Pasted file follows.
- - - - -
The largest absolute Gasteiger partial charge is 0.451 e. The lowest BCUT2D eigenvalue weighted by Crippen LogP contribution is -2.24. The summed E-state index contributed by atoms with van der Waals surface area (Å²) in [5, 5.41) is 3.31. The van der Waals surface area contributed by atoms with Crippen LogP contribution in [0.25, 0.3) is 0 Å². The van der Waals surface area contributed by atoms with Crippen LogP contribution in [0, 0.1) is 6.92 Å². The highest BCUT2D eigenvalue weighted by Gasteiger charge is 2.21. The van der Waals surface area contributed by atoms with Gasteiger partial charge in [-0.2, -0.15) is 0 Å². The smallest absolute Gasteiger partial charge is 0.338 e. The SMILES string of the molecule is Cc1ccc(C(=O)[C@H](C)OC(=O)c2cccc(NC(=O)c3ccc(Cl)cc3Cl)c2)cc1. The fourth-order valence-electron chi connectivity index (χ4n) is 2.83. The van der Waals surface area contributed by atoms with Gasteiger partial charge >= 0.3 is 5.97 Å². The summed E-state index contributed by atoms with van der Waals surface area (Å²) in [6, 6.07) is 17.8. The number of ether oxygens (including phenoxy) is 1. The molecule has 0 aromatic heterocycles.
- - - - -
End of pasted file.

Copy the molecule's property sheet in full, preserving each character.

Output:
The largest absolute Gasteiger partial charge is 0.451 e. The lowest BCUT2D eigenvalue weighted by Crippen LogP contribution is -2.24. The summed E-state index contributed by atoms with van der Waals surface area (Å²) in [5, 5.41) is 3.31. The van der Waals surface area contributed by atoms with Crippen LogP contribution in [0.25, 0.3) is 0 Å². The van der Waals surface area contributed by atoms with Crippen LogP contribution in [0, 0.1) is 6.92 Å². The highest BCUT2D eigenvalue weighted by Gasteiger charge is 2.21. The van der Waals surface area contributed by atoms with Gasteiger partial charge in [-0.2, -0.15) is 0 Å². The smallest absolute Gasteiger partial charge is 0.338 e. The SMILES string of the molecule is Cc1ccc(C(=O)[C@H](C)OC(=O)c2cccc(NC(=O)c3ccc(Cl)cc3Cl)c2)cc1. The fourth-order valence-electron chi connectivity index (χ4n) is 2.83. The van der Waals surface area contributed by atoms with Gasteiger partial charge >= 0.3 is 5.97 Å². The summed E-state index contributed by atoms with van der Waals surface area (Å²) in [6, 6.07) is 17.8. The number of ether oxygens (including phenoxy) is 1. The molecule has 0 aromatic heterocycles.